The comments made by German pastor Burkhard Müller on Feb. 11, 2005 on "Wort zum Sonntag," a weekly Christian program aired on the ARD public television network, demonstrate just how far we are willing to go when it comes to denying reality. "Islam is a great religion," Müller said, only minutes after the previous news program had shown scenes of burning flags, devastated embassies and holy warriors yelling "death to the infidels!" Where does it come from, this determination to disregard the facts or conveniently distort them so that they cloud our perception of reality?

A natural tendency to avoid conflict

It comes from fear. Fear may be a poor counselor, but when it comes to educating the masses, there is no more effective tool. Mao famously said: "Strike one to educate one hundred" -- an axiom that helped him solidify his power.

It is not respect for other cultures which influences behavior, but rather the awareness of just how fanatic and ruthless our adversaries are. The wilder and more brutal they appear to be, the more likely they are to attract attention and gain respect. Whether venturing into unfamiliar territory means taking a walk in a different neighborhood or visiting a foreign culture, our natural tendency is to avoid conflict.

"Nowadays acts of terrorism are not committed for their own sake, but in the name of an ideology one could call Nazi-Islamism," Romanian-American author Norman Manea told the German daily Die Welt in March 2004. The only difference, in Manea's view, is "that this ideology invokes a religion, whereas the Nazis were mythical without being religious." Manea believes that what he calls a "World War III" has already begun. "The Europeans are putting off the recognition -- as they did in the 1930s -- of the tremendous tragedy that awaits them and that has, in fact, already arrived."

This sounds like an extreme exaggeration, conjuring up visions of a Day of Judgment, of an Apocalypse Now! Of course, in 1938 hardly anyone could have imagined where the policy of appeasing the Nazis would lead. History does not repeat itself, and yet there are parallels that do not bode well. The willingness to submit to self-deception is as widespread today as it was in the years leading up to World War II.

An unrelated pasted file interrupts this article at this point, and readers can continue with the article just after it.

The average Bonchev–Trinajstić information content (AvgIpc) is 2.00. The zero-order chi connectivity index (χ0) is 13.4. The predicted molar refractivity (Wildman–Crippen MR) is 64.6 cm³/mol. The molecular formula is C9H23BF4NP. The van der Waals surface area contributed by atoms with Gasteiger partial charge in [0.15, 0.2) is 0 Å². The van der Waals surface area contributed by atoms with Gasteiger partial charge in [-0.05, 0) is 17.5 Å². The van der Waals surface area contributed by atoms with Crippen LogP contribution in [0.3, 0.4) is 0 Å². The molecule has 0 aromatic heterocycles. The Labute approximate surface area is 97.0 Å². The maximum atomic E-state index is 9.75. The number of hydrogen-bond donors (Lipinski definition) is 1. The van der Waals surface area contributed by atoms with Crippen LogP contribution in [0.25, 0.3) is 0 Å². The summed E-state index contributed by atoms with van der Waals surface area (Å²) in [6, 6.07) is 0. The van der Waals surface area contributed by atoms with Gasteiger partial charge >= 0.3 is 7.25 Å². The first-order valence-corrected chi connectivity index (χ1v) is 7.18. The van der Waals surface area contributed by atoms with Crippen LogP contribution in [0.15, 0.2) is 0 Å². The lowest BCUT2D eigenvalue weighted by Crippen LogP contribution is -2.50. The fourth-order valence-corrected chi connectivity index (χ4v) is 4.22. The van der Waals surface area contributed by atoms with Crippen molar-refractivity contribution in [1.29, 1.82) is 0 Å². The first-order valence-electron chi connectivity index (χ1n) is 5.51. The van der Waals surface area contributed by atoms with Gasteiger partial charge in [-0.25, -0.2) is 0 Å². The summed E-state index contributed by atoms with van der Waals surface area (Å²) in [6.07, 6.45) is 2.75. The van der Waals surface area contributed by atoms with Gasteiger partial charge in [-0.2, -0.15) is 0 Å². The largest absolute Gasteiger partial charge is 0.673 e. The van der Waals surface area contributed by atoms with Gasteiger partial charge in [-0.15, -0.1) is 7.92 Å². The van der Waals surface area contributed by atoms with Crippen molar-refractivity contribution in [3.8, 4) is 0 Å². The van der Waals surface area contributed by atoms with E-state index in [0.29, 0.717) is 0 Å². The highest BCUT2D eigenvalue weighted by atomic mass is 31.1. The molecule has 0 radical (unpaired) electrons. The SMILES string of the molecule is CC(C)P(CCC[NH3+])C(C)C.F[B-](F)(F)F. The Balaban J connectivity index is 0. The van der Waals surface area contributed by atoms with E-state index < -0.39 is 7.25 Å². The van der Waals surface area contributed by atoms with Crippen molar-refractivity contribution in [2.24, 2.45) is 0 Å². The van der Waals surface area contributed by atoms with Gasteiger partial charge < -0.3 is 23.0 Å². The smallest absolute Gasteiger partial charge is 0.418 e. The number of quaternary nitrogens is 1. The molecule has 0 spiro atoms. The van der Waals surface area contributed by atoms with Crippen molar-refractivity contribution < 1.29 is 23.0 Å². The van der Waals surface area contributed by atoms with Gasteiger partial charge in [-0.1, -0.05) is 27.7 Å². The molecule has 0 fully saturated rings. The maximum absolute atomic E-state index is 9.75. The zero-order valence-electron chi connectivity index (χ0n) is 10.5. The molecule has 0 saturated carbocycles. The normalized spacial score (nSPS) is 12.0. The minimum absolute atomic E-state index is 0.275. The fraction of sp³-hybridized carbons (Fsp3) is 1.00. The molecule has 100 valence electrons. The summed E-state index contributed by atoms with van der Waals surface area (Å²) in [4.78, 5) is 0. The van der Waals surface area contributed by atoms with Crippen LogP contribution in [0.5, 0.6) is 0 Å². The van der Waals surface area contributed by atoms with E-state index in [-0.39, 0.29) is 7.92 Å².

In late June 2006, every German paper reported the sensational news that Hamas was willing to recognize Israel. But the reports were not based on a binding declaration issued by the ruling prime minister and member of Hamas, but on a document drawn up by Palestinians in Israeli jails who were seeking to re-establish "national unity" between the warring Hamas and Fatah groups. The headline on the front page of Die Welt read: "Hamas Indirectly Recognizes Israel." The Süddeutsche Zeitung wrote: "Hamas Apparently Ready to Recognize Israel." "Hamas Gives Way -- Indirect Recognition of Israel," wrote the Frankfurter Allgemeine Zeitung. The Frankfurter Rundschau rejoiced over the "Recognition of Israel in the Middle of a Crisis," which the paper's Jerusalem correspondent described as a "manifesto for a state within the 1967 borders, which can be seen as an indirect recognition of Israel." The Berliner Zeitung went a step further when it wrote "Hamas Recognizes Israel," commenting in the corresponding article on the "realization of a necessity" and that Hamas had come to terms "with Israel's existence" and would accept a "two-state solution."